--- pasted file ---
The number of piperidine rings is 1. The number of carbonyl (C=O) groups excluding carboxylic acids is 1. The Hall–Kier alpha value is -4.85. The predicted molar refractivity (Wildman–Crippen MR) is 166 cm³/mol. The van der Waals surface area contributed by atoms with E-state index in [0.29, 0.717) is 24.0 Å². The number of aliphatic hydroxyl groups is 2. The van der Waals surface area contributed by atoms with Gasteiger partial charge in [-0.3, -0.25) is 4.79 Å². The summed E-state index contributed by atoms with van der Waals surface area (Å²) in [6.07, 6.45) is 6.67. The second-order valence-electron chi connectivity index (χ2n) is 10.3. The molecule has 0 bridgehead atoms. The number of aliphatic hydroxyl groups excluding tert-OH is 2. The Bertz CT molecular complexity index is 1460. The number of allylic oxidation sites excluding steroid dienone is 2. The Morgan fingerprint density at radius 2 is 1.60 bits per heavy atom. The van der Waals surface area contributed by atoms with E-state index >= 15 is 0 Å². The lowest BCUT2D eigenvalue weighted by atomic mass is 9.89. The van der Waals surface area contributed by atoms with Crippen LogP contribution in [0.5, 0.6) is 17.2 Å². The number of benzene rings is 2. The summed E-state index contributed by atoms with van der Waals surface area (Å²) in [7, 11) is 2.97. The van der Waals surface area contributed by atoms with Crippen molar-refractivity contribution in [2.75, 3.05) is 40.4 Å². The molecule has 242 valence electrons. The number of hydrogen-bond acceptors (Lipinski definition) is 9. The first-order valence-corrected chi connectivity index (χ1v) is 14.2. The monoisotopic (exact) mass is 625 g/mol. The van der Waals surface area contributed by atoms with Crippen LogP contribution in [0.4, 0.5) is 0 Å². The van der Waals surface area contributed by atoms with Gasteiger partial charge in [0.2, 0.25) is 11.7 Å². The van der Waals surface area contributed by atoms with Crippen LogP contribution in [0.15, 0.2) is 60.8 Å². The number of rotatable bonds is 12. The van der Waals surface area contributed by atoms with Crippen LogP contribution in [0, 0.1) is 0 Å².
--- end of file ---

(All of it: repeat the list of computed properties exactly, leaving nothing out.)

The number of piperidine rings is 1. The number of carbonyl (C=O) groups excluding carboxylic acids is 1. The Hall–Kier alpha value is -4.85. The predicted molar refractivity (Wildman–Crippen MR) is 166 cm³/mol. The van der Waals surface area contributed by atoms with E-state index in [0.29, 0.717) is 24.0 Å². The number of aliphatic hydroxyl groups is 2. The van der Waals surface area contributed by atoms with Gasteiger partial charge in [-0.3, -0.25) is 4.79 Å². The summed E-state index contributed by atoms with van der Waals surface area (Å²) in [6.07, 6.45) is 6.67. The second-order valence-electron chi connectivity index (χ2n) is 10.3. The molecule has 0 bridgehead atoms. The number of aliphatic hydroxyl groups excluding tert-OH is 2. The Bertz CT molecular complexity index is 1460. The number of allylic oxidation sites excluding steroid dienone is 2. The Morgan fingerprint density at radius 2 is 1.60 bits per heavy atom. The van der Waals surface area contributed by atoms with E-state index >= 15 is 0 Å². The lowest BCUT2D eigenvalue weighted by atomic mass is 9.89. The van der Waals surface area contributed by atoms with Crippen LogP contribution in [0.5, 0.6) is 17.2 Å². The number of benzene rings is 2. The summed E-state index contributed by atoms with van der Waals surface area (Å²) in [7, 11) is 2.97. The van der Waals surface area contributed by atoms with Crippen molar-refractivity contribution in [2.75, 3.05) is 40.4 Å². The molecule has 242 valence electrons. The number of hydrogen-bond acceptors (Lipinski definition) is 9. The first-order valence-corrected chi connectivity index (χ1v) is 14.2. The monoisotopic (exact) mass is 625 g/mol. The van der Waals surface area contributed by atoms with Crippen LogP contribution in [0.4, 0.5) is 0 Å². The van der Waals surface area contributed by atoms with Gasteiger partial charge in [0.2, 0.25) is 11.7 Å². The van der Waals surface area contributed by atoms with Crippen LogP contribution in [0.15, 0.2) is 60.8 Å². The number of rotatable bonds is 12. The van der Waals surface area contributed by atoms with Crippen LogP contribution in [0, 0.1) is 0 Å².